Heffer shows a love for the landed gentry, an affectionate joshing of the middle class – keep at it, you’ll get there, chaps – but a caution bordering on bewilderment for the working class. He sees unrest not as a positive working out of aspirations, but as the failing of 'a ruling class whose decadence had provoked the often successful challenges of the Labour movement' ... The idea that workers were misled into socialism by middle class agitators was indeed a contemporary view but it was not true ... The notion that middle-class left wingers were 'often fuelled by class guilt' is more pencil-sucking than analysis ... One of the problems of this account is too much reliance on received wisdom – Heffer is not sufficiently familiar with the terrain of Labour activism, as he is with the machinations of parliamentary grandees ... There is much to enjoy in this long account ... At around 325,000 words it is an enormous, spine-straining work. This bulk shows its cost in the quality of writing, which is never poor, but lacks the vigour of, say, George Dangerfield’s The Strange Death of Liberal England covering a part of this period and which Heffer cites approvingly.
... monumental but inevitably selective ... It is certainly a useful summary, with much illuminating detail to carry the story forward ... Heffer is equally good on the suffragettes and provides details of their brutal treatment. But considering the wealth of more significant detail available, do we really need ten pages on the shallow and selfish views and habits of H.G. Wells, and another eight on the tedious scandal of Lord Arthur Somerset? ... The whole drama is well described here, but no new details are added to the many previous accounts. Heffer takes his book’s title from that of a lecture by A.J. Balfour — a man far better equipped for philosophy than for the role of prime minister, and who never bothered to read the newspapers — but is not wholly appropriate. And since few people will read this book from cover to cover, it would have been helpful to have published it in two volumes instead of the present monster, which weighs in at over three and a half pounds.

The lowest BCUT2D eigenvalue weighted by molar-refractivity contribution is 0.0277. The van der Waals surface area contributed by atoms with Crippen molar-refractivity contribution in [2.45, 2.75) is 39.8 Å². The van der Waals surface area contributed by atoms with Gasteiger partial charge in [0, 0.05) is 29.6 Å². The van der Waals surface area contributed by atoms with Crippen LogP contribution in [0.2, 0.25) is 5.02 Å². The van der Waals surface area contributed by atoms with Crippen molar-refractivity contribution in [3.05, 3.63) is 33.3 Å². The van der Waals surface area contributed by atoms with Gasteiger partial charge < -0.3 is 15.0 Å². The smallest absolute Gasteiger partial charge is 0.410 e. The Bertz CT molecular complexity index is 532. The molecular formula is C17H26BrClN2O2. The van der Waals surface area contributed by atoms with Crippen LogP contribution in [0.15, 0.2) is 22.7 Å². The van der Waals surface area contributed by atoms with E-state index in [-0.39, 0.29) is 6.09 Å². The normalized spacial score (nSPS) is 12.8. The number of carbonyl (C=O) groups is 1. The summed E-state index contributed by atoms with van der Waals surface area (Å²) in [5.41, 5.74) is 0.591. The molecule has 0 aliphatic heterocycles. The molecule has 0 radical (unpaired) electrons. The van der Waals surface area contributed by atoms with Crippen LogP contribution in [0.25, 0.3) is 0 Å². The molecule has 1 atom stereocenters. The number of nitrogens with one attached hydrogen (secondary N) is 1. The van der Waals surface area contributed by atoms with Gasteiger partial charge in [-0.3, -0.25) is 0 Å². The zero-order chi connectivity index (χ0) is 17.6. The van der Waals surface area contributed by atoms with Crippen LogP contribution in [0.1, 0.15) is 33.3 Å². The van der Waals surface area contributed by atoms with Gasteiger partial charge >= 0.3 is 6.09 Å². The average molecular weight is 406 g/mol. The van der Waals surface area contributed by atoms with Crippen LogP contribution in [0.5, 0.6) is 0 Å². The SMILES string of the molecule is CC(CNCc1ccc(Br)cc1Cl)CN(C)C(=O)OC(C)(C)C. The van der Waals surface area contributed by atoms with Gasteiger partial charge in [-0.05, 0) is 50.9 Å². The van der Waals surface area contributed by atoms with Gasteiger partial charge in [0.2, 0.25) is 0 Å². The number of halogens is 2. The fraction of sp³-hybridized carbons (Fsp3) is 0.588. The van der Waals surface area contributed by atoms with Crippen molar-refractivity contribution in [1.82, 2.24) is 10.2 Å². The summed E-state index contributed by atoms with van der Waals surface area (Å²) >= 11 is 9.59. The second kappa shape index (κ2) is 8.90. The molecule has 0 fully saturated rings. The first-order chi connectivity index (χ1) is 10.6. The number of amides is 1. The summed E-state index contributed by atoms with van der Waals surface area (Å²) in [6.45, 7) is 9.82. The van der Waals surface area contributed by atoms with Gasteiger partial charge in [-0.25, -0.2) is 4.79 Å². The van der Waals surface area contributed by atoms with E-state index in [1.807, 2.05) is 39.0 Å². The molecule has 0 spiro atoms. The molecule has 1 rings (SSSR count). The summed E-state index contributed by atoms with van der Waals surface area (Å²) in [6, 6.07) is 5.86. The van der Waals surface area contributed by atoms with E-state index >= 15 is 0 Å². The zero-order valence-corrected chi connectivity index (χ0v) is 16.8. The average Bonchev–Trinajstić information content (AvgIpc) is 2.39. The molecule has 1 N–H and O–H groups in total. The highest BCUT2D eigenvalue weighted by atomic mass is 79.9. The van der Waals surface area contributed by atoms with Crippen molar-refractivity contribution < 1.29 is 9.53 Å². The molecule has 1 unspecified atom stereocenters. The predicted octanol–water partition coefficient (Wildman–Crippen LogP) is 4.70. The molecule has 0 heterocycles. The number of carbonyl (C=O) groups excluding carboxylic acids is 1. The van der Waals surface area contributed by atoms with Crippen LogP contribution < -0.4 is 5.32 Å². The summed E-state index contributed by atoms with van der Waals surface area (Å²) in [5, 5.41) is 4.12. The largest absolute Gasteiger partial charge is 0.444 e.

... dense ... The author’s level of detail will daunt casual readers, but those who like their history long and leisurely will enjoy his approach. He offers similarly in-depth treatments of various juicy scandals among the Marlborough House Set, the louche circle formed around the Prince of Wales (later Edward VII), and he shows how they were examples of the triviality and sexual hypocrisy of Britain’s upper classes ... Heffer comes across as middle-of-the-road politically and socially: He deplores Britain’s economic inequality and imperial injustices, but he depicts the strikes of trade union activists and the protests of militant suffragettes as provocative and needlessly divisive. Judicious but brief passages about the period’s culture, including exegeses of such paradigmatic works as John Galsworthy’s play Strife and H.G Wells’ novel Ann Veronica, somewhat leaven the heavy overall focus on political maneuvers ... Fans of sturdy, traditional history will appreciate this comprehensive survey.